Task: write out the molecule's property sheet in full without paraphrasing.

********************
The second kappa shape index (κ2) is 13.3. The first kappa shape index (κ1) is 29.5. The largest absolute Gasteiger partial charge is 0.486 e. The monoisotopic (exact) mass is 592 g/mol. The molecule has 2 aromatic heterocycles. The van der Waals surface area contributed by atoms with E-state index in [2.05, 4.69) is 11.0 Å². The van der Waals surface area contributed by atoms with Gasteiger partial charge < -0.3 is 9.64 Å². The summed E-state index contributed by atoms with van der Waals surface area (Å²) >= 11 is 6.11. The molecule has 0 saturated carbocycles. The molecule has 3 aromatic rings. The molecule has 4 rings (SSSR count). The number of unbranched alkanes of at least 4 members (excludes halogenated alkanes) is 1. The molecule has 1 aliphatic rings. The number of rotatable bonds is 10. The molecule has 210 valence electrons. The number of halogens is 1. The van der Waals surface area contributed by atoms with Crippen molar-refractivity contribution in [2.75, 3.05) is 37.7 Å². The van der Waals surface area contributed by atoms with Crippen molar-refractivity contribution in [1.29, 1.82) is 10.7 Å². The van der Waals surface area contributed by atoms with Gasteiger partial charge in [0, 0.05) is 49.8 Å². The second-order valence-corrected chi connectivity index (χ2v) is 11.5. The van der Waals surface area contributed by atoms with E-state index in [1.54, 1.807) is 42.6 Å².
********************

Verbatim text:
The second kappa shape index (κ2) is 13.3. The first kappa shape index (κ1) is 29.5. The largest absolute Gasteiger partial charge is 0.486 e. The monoisotopic (exact) mass is 592 g/mol. The molecule has 2 aromatic heterocycles. The van der Waals surface area contributed by atoms with E-state index in [2.05, 4.69) is 11.0 Å². The van der Waals surface area contributed by atoms with Gasteiger partial charge < -0.3 is 9.64 Å². The summed E-state index contributed by atoms with van der Waals surface area (Å²) >= 11 is 6.11. The molecule has 0 saturated carbocycles. The molecule has 3 aromatic rings. The molecule has 4 rings (SSSR count). The number of unbranched alkanes of at least 4 members (excludes halogenated alkanes) is 1. The molecule has 1 aliphatic rings. The number of rotatable bonds is 10. The molecule has 210 valence electrons. The number of halogens is 1. The van der Waals surface area contributed by atoms with Crippen molar-refractivity contribution in [2.75, 3.05) is 37.7 Å². The van der Waals surface area contributed by atoms with Crippen molar-refractivity contribution in [1.29, 1.82) is 10.7 Å². The van der Waals surface area contributed by atoms with Gasteiger partial charge in [0, 0.05) is 49.8 Å². The second-order valence-corrected chi connectivity index (χ2v) is 11.5. The van der Waals surface area contributed by atoms with E-state index in [1.54, 1.807) is 42.6 Å².